Ford said Northern Ontario communities, including Indigenous communities, would receive a portion of provincial revenues collected from aggregate licenses, stumpage fees and the mining tax.

“Your resources. Your benefits. I think that’s only fair,” said Ford.

Representatives from the Ministry of Northern Development and Mines when asked about what currently exists, said that Northern municipalities receive revenue from general revenue fund for items such as road repairs and other programs available to them.

When confronted by reporters that this was a ploy similar to Mike Harris’s dividend payment from the 30 percent tax cuts, Ford denied it.

“No, I don’t do that. My name’s not Kathleen Wynne,” said Ford. “I don’t have to do that. My whole platform is for the people. For the people – reducing Hydro rates by 12% for the people, getting rid of the carbon tax to create good-paying jobs for the people, reducing taxes on business for the people, putting money back into the communities for the people to do what they want.”

Premier Kathleen Wynne operates an automated rock crusher almost 7,000 below ground from Glencore’s Kidd Creek Mine’s ground level operations room north of Timmins. Premier Wynne was visiting on the 50th anniversary of Kidd Creek Mine’s opening in May, 2016. Frank Giorno for The ONE.

But two days later, on May 3, 2018, Ontario Premier Kathleen Wynne, announced her government had signed a revenue sharing agreement with Mushkegowuk Council, the regional council that coordinates the seven Cree First Nations including, Attawapiskat, Kashechewan, Fort Albany, Moose Cree, Tayga Taga Mou, Chapleau Cree and Missanabie Cree.

The province as part of the agreement pledges to share 45 percent of government revenue from forestry stumpage, 40 per cent of the annual mining tax and royalties from active mines and 45 percent from future mines the traditional territories of  First Nations partners — Grand Council Treaty #3, Wabun Tribal Council and Mushkegowuk Council. The three councils represent a total of 39 First Nation communities across them.

The First Nations will have full control over the allocation of its share into initiatives that support economic development, education, health and other priorities.

Ontario government signs deals to share forestry mining revenues with first nations

Gilles Bisson, the veteran MPP from Timmins-James Bay who is now running in the new riding of Timmins, earlier in the day said northerners wouldn’t “be fooled” by the PC’s leaders promises, stating Ford has promised more than $6 billion in cuts.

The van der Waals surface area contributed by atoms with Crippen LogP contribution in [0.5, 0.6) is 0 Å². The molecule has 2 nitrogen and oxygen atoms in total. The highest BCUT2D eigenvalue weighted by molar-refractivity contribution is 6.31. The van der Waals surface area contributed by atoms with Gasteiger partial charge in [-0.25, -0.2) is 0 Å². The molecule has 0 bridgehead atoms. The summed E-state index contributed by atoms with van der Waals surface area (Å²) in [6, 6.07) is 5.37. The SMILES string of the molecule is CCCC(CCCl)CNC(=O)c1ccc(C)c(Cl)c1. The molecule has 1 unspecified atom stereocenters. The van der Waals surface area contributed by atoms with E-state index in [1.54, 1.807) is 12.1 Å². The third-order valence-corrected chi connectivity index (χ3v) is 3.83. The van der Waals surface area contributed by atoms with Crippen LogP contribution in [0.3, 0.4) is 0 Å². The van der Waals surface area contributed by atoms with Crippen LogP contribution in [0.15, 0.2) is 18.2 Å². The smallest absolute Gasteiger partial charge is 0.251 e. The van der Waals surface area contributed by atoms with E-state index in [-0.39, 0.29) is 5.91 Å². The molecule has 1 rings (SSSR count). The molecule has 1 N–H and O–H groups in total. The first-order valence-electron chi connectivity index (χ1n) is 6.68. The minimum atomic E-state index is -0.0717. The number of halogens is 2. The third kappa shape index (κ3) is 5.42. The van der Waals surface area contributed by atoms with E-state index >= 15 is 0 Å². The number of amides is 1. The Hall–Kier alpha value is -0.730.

But the ever precise, Ford said  “I don’t believe in the word ‘cuts.’ I’m going to drive efficiencies, as we did with the City of Toronto.”  Ford did not explain who the Harris era downloading which crippled Toronto was actually made more efficient.

 “The last PC government closed community schools, shut down emergency rooms and privatized road clearing and maintenance,” Bisson added.

The MPP claimed that Ford will cut hospital budgets in northeastern Ontario by $160 million, close down schools, fire thousands of teachers and continue with the “disastrous” privatization of snow removal and road maintenance.”

But Ford denied Bisson’s charges.

“I’m not going to be closing anything,” Ford declared. “I’m going to put money back into the community,” he said.

Kathleen Wynne during a visit to Timmins in 2016 to celebrate the 50th anniversary of Kidd Creek Mine’s opening. Frank Giorno for The ONE.



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Frank Giorno

Frank Giorno Frank Giorno lives in Timmins, Ontario. He is a graduate of York University (Honors B.A Political Science) and Ryerson School of Journalism (B.A. Journalism). Frank has worked as a city hall reporter for the Brandon Sun; freelanced for the Globe and Mail and the Toronto Star. He is the past editor of www.mininglifeonline.com and the newsletter of the Association of Italian Canadian Writers. Frank has also worked as Research Director for the Canadian Environmental Law Association; Senior Communications Advisor on Water Quality Issues for the Ministry of the Environment; Public Affairs Associate for Region of Peel Public Works; and Media Relations Officer for Toronto Public Health. In Timmins, he served as the Communications Manager for Mushkegowuk Environmental Research Centre/Five Nations Energy Project on Energy Conservation. He freelanced for www.timminstoday.com Frank is a published author of essays on the internment of Italian-Canadians during World War 2, “Internee 328: Camp Petawawa” co-written with James McCreath appears in “Beyond Barbed Wire” (Guernica Editions 2012). He has published four books of poetry, My Nation is a Train...Wreck (2017, Northern Voices Publications), MoPoPoMo (2016, Northern Voices Publications), “Elvis in America,” and “Arrivederci! Plastic Covered Couch ( 2006, 2008 Lyricalmyrical Press)”.